Communities have gone from niche to mainstream over the last 20 years. The number of available platforms has gone from just a handful to a large and confusing range. Every major organisation seems to be using multiple communities to help them listen to and learn from their users, customers, viewers, voters etc. However, too many communities seem to have fallen into a rut where they are simply being used as a cheap alternative for panels or pragmatic alternative to real qual. We believe that communities are essential tools for any organisation that wants to put human-centricity at the heart of their business. But we also believe that communities need to evolve to the next level if they are to deliver what is needed. In order to evolve communities to this next level, we are proposing a manifesto for communities.
Learning from Agile
One of the hottest trends in business at the moment is Agile – the shift from assuming that the world can be planned in advance to the realisation that most improvements are iterative. This process requires organisations to move from theory-based orientation to a more evolutionary model.
Although agile approaches have been around for decades, the real growth and emergence of agile can be traced back to the Manifesto for Agile Software Development, published in 2001. This manifesto created a focus on what needed to happen next, described how to bring the ideas of agile into unity, and set out the steps that led to today’s prevalence and utilisation of agile.
Communities have been used by organisations to talk to and co-create with their customers/users/viewers/citizens for about two decades, going from niche to mainstream in the process. The time is right to learn from the world of agile and set out a Manifesto for Communities. This is what I and my Potentiate colleagues have been working on and which we will be launching in February.
Principles for the Communities of the Future
A manifesto needs to set out principles that can then be applied by different providers and different users, to tackle different needs. A manifesto for change should not simply be a long list of specific rules, processes and prescriptions. Therefore, the Manifesto for Communities will set out 10 principles for the future of communities. These principles will include things like human-centricity, creating communities of interest, utilising longitudinal approaches, and establishing the ROI of insights.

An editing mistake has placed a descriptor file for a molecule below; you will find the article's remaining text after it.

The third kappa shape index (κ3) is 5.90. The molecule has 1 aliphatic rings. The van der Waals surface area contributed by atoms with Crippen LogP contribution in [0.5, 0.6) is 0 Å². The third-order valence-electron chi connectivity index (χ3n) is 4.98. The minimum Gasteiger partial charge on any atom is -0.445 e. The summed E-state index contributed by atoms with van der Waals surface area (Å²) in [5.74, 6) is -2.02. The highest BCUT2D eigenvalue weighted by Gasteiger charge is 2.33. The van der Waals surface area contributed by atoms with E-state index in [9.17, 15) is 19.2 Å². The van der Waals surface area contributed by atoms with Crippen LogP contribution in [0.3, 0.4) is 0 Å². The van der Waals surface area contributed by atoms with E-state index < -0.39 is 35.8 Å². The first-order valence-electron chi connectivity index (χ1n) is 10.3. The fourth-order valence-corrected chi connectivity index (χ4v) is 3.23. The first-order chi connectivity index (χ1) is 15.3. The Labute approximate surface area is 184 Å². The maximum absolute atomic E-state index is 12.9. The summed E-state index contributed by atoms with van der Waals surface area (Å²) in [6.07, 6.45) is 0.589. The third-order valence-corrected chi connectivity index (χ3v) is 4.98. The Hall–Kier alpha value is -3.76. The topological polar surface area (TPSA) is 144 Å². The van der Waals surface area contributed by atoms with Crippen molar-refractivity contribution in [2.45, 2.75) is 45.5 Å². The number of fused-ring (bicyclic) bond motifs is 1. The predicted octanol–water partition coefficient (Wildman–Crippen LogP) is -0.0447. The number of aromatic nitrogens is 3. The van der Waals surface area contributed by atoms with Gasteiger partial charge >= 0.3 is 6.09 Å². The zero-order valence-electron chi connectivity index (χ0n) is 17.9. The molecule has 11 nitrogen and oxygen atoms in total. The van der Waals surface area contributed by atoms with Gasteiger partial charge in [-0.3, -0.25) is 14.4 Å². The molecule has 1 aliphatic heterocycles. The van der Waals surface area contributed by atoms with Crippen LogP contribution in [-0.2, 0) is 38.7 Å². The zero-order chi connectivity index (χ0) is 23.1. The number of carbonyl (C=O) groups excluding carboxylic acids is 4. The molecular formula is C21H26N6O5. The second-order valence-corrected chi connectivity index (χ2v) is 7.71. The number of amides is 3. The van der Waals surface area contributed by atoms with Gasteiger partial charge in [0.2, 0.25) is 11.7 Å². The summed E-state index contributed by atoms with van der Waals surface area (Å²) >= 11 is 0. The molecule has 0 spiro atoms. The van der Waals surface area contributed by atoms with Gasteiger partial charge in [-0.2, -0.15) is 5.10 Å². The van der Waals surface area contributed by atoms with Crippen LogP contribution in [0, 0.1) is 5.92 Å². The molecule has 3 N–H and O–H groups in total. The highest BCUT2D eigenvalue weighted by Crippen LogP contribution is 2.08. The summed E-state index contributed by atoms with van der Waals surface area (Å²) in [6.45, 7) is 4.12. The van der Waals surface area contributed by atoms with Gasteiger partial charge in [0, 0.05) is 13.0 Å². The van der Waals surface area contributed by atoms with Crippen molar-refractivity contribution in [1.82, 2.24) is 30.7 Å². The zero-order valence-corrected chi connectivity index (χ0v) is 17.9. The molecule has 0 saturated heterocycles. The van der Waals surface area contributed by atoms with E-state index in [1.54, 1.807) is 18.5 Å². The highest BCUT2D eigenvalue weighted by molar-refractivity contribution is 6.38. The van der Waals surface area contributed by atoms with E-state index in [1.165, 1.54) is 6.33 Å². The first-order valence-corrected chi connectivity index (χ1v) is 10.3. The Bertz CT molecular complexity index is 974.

Putting the Manifesto to Work
As well as publishing the Manifesto in February (and launching it in French and German in March), we will be illustrating how the principles are being applied. We will be publishing a series of ‘how to’ articles and case studies over the next few months, which will link theory with practice and show outcomes.
We will also invite others to publish their articles and case studies, showing how the principles in the Manifesto for Communities are being applied.
Want a Front Seat when we Launch the Manifesto for Communities?
We will be launching the Manifesto for Communities on 24 February in a series of three webinars, timed for Asia Pacific, Europe and North America. Everybody who registers for the webinar will receive a copy of the Manifesto and you will be able to download the slides and access the recording afterwards. Click here to register for the webinar.